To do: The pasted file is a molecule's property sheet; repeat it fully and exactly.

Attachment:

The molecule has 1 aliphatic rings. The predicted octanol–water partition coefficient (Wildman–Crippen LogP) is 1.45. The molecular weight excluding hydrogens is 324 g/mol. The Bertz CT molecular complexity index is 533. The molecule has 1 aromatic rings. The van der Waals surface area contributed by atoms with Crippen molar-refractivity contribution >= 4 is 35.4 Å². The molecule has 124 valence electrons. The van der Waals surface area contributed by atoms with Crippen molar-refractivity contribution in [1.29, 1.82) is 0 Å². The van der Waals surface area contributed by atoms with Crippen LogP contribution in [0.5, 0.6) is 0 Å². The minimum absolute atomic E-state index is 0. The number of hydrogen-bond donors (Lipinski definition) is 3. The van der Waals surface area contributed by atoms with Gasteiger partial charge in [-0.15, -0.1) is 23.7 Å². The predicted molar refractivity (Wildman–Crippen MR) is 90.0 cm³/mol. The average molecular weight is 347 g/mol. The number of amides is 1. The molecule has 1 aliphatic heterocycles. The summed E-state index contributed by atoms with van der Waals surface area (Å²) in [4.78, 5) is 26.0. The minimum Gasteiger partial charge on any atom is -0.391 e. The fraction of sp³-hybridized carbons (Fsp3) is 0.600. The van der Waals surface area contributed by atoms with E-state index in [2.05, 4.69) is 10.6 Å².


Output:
The molecule has 1 aliphatic rings. The predicted octanol–water partition coefficient (Wildman–Crippen LogP) is 1.45. The molecular weight excluding hydrogens is 324 g/mol. The Bertz CT molecular complexity index is 533. The molecule has 1 aromatic rings. The van der Waals surface area contributed by atoms with Crippen molar-refractivity contribution >= 4 is 35.4 Å². The molecule has 124 valence electrons. The van der Waals surface area contributed by atoms with Crippen molar-refractivity contribution in [1.29, 1.82) is 0 Å². The van der Waals surface area contributed by atoms with Crippen LogP contribution in [0.5, 0.6) is 0 Å². The minimum absolute atomic E-state index is 0. The number of hydrogen-bond donors (Lipinski definition) is 3. The van der Waals surface area contributed by atoms with Gasteiger partial charge in [-0.15, -0.1) is 23.7 Å². The predicted molar refractivity (Wildman–Crippen MR) is 90.0 cm³/mol. The average molecular weight is 347 g/mol. The number of amides is 1. The molecule has 1 aliphatic heterocycles. The summed E-state index contributed by atoms with van der Waals surface area (Å²) in [4.78, 5) is 26.0. The minimum Gasteiger partial charge on any atom is -0.391 e. The fraction of sp³-hybridized carbons (Fsp3) is 0.600. The van der Waals surface area contributed by atoms with E-state index in [2.05, 4.69) is 10.6 Å².